Nestlé Waters Chaffee County Project: Chaffee County Planning Commission review meeting April 14th

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From The Mountain Mail (Paul Goetz): “Working strictly as a referral agency, Chaffee County planning commissioners will meet at 3 p.m. April 14 to develop possible comment or referrals to county commissioners regarding the Nestlé Waters 1041 permit. Planners agreed to continue the process Tuesday night during their regular meeting. Planner Fred Rasmussen recused himself from that portion of the meeting. Bruce Lauerman, Nestlé western division natural resources manager, said Nestlé supports the decision. ‘We recognize the process should proceed in a fashion that allows proper time to review and analyze,’ Lauerman said.”

Meanwhile, Chaffee Citizens for Sustainability are requesting information from the county commissioners, according to a report from Kathy Davis writing for The Chaffee County Times. From the article:

The goal of the CCFS meeting March 30 was to collect information on feelings of people in Buena Vista and then to get the BOCC to postpone decisions on the Nestlé applications for 60 days in order collect more information and to digest it all, said CCFS member Carlo Boyd. According to the meeting notice distributed by CCFS, the Nestlé permit application is to harvest spring water from Chaffee County for bottling in Denver.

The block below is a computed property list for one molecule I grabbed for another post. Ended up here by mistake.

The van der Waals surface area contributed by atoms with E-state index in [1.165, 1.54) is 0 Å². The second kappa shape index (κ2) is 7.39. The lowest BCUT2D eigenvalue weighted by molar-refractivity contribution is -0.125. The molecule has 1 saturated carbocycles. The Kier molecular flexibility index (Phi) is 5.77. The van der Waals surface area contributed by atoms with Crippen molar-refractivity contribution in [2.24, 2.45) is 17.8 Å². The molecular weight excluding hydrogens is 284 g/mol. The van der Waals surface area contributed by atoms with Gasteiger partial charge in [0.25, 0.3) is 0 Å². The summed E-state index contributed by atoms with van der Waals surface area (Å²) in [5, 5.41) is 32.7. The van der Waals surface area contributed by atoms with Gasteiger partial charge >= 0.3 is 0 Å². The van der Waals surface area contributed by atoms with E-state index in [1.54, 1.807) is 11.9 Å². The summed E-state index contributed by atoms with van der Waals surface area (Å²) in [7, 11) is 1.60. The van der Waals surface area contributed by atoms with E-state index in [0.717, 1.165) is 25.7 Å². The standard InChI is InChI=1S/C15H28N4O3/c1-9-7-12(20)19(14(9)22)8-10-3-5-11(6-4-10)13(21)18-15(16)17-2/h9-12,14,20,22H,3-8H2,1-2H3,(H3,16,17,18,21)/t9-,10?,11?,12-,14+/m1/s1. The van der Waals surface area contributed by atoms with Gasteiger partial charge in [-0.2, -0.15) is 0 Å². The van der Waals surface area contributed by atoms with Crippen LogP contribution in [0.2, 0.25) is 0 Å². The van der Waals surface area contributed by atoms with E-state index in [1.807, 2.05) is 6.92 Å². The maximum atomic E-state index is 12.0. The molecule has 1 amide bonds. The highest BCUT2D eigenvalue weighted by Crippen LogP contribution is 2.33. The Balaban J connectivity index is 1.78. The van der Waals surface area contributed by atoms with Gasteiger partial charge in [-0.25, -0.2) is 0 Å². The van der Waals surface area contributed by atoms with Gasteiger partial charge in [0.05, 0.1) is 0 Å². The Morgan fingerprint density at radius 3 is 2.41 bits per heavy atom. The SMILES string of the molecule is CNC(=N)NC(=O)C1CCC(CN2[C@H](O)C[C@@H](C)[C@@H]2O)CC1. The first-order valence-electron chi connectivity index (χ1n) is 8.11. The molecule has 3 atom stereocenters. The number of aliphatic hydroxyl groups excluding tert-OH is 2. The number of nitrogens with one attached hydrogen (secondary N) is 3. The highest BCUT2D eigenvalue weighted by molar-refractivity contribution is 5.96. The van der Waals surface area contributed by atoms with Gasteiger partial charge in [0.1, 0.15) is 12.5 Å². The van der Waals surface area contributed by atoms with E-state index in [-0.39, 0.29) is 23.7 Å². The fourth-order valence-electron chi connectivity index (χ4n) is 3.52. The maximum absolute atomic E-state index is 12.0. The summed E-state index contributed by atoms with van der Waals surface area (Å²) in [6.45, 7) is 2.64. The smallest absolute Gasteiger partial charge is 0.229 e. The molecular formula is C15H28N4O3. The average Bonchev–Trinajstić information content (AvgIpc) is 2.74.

About 35 people attended the meeting at the community center. They wanted more information about:

• impacts of the Nestlé truck traffic on Trout Creek Pass;

• impacts on water and the aquifer;

• making sure “all the bases are covered for water and traffic” (in BOCC approvals);

• Nestlé being a “good neighbor” and Nestlé’s history with other communities across the country in terms of how Nestlé treats the communities;

• impacts on bio-region “all the way to the Gulf of Mexico;”

• impacts on neighboring wells;

• impacts on water needed for agriculture;

• impacts on tourism and the possibility that tourists who encounter “unbearable” traffic on Trout Creek Pass won’t come to the county; and

• re-measurements of the amount of the spring water available during a dry year rather than a wet year.

More Coyote Gulch coverage here and here.

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